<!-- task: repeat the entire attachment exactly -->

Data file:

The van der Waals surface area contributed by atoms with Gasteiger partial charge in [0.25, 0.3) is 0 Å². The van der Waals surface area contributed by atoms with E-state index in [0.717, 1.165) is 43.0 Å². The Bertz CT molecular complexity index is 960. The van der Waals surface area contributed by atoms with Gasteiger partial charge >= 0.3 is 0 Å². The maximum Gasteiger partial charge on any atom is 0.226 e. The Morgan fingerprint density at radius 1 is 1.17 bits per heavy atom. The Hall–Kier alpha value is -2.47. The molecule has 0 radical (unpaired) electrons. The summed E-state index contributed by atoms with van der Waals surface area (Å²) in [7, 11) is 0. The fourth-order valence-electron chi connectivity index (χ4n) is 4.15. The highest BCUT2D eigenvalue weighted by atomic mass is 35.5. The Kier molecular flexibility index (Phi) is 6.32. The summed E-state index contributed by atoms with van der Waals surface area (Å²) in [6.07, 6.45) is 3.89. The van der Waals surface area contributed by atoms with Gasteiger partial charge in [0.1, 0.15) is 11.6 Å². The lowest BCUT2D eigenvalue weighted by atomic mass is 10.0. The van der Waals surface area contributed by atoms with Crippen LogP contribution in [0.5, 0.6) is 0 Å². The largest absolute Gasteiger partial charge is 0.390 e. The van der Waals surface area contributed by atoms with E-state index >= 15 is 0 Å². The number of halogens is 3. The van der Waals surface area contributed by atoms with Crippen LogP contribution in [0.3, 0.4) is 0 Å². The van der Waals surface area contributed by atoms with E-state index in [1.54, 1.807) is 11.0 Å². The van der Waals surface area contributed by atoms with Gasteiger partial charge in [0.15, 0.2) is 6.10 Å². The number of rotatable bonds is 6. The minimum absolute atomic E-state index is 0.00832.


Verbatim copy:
The van der Waals surface area contributed by atoms with Gasteiger partial charge in [0.25, 0.3) is 0 Å². The van der Waals surface area contributed by atoms with E-state index in [0.717, 1.165) is 43.0 Å². The Bertz CT molecular complexity index is 960. The van der Waals surface area contributed by atoms with Gasteiger partial charge >= 0.3 is 0 Å². The maximum Gasteiger partial charge on any atom is 0.226 e. The Morgan fingerprint density at radius 1 is 1.17 bits per heavy atom. The Hall–Kier alpha value is -2.47. The molecule has 0 radical (unpaired) electrons. The summed E-state index contributed by atoms with van der Waals surface area (Å²) in [7, 11) is 0. The fourth-order valence-electron chi connectivity index (χ4n) is 4.15. The highest BCUT2D eigenvalue weighted by atomic mass is 35.5. The Kier molecular flexibility index (Phi) is 6.32. The summed E-state index contributed by atoms with van der Waals surface area (Å²) in [6.07, 6.45) is 3.89. The van der Waals surface area contributed by atoms with Gasteiger partial charge in [0.1, 0.15) is 11.6 Å². The lowest BCUT2D eigenvalue weighted by atomic mass is 10.0. The van der Waals surface area contributed by atoms with Crippen LogP contribution in [0.5, 0.6) is 0 Å². The largest absolute Gasteiger partial charge is 0.390 e. The van der Waals surface area contributed by atoms with E-state index >= 15 is 0 Å². The number of halogens is 3. The van der Waals surface area contributed by atoms with Crippen LogP contribution in [0.3, 0.4) is 0 Å². The van der Waals surface area contributed by atoms with E-state index in [1.54, 1.807) is 11.0 Å². The van der Waals surface area contributed by atoms with Gasteiger partial charge in [0.15, 0.2) is 6.10 Å². The number of rotatable bonds is 6. The minimum absolute atomic E-state index is 0.00832.